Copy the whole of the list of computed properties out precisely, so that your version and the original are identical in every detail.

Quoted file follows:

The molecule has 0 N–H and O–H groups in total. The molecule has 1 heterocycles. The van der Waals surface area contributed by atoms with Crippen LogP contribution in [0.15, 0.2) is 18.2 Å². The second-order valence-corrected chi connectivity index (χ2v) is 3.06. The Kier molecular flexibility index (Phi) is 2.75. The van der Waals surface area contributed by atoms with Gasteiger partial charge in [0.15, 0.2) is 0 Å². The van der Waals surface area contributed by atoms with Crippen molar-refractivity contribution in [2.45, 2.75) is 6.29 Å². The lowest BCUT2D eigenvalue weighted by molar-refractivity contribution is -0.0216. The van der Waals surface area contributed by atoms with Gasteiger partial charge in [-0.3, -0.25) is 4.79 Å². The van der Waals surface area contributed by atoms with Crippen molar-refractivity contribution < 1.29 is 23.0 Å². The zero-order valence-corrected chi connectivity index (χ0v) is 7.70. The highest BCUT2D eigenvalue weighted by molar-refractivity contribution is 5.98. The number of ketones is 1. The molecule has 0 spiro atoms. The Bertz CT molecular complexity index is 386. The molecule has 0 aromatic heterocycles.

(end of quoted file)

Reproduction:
The molecule has 0 N–H and O–H groups in total. The molecule has 1 heterocycles. The van der Waals surface area contributed by atoms with Crippen LogP contribution in [0.15, 0.2) is 18.2 Å². The second-order valence-corrected chi connectivity index (χ2v) is 3.06. The Kier molecular flexibility index (Phi) is 2.75. The van der Waals surface area contributed by atoms with Gasteiger partial charge in [0.15, 0.2) is 0 Å². The van der Waals surface area contributed by atoms with Crippen molar-refractivity contribution in [2.45, 2.75) is 6.29 Å². The lowest BCUT2D eigenvalue weighted by molar-refractivity contribution is -0.0216. The van der Waals surface area contributed by atoms with Gasteiger partial charge in [-0.3, -0.25) is 4.79 Å². The van der Waals surface area contributed by atoms with Crippen molar-refractivity contribution < 1.29 is 23.0 Å². The zero-order valence-corrected chi connectivity index (χ0v) is 7.70. The highest BCUT2D eigenvalue weighted by molar-refractivity contribution is 5.98. The number of ketones is 1. The molecule has 0 spiro atoms. The Bertz CT molecular complexity index is 386. The molecule has 0 aromatic heterocycles.